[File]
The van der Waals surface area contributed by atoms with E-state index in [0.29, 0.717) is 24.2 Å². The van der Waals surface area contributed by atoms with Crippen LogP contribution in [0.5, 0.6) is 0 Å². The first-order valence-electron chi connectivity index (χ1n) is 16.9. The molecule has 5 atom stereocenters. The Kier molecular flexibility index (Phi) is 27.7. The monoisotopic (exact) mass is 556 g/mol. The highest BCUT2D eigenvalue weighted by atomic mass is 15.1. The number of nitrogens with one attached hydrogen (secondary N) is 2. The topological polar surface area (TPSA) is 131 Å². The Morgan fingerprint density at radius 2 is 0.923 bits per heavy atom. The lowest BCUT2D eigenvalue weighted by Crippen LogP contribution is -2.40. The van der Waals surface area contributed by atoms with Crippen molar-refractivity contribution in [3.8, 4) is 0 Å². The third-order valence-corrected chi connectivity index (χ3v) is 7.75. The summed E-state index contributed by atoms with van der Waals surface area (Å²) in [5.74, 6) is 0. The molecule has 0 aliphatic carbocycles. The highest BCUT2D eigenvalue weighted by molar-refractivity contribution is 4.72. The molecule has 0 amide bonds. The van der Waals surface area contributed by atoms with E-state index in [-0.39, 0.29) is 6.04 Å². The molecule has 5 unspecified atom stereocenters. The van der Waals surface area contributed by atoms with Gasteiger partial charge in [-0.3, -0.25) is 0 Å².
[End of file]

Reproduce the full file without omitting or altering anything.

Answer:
The van der Waals surface area contributed by atoms with E-state index in [0.29, 0.717) is 24.2 Å². The van der Waals surface area contributed by atoms with Crippen LogP contribution in [0.5, 0.6) is 0 Å². The first-order valence-electron chi connectivity index (χ1n) is 16.9. The molecule has 5 atom stereocenters. The Kier molecular flexibility index (Phi) is 27.7. The monoisotopic (exact) mass is 556 g/mol. The highest BCUT2D eigenvalue weighted by atomic mass is 15.1. The number of nitrogens with one attached hydrogen (secondary N) is 2. The topological polar surface area (TPSA) is 131 Å². The Morgan fingerprint density at radius 2 is 0.923 bits per heavy atom. The lowest BCUT2D eigenvalue weighted by Crippen LogP contribution is -2.40. The van der Waals surface area contributed by atoms with Crippen molar-refractivity contribution in [3.8, 4) is 0 Å². The third-order valence-corrected chi connectivity index (χ3v) is 7.75. The summed E-state index contributed by atoms with van der Waals surface area (Å²) in [5.74, 6) is 0. The molecule has 0 aliphatic carbocycles. The highest BCUT2D eigenvalue weighted by molar-refractivity contribution is 4.72. The molecule has 0 amide bonds. The van der Waals surface area contributed by atoms with E-state index in [-0.39, 0.29) is 6.04 Å². The molecule has 5 unspecified atom stereocenters. The van der Waals surface area contributed by atoms with Gasteiger partial charge in [-0.3, -0.25) is 0 Å².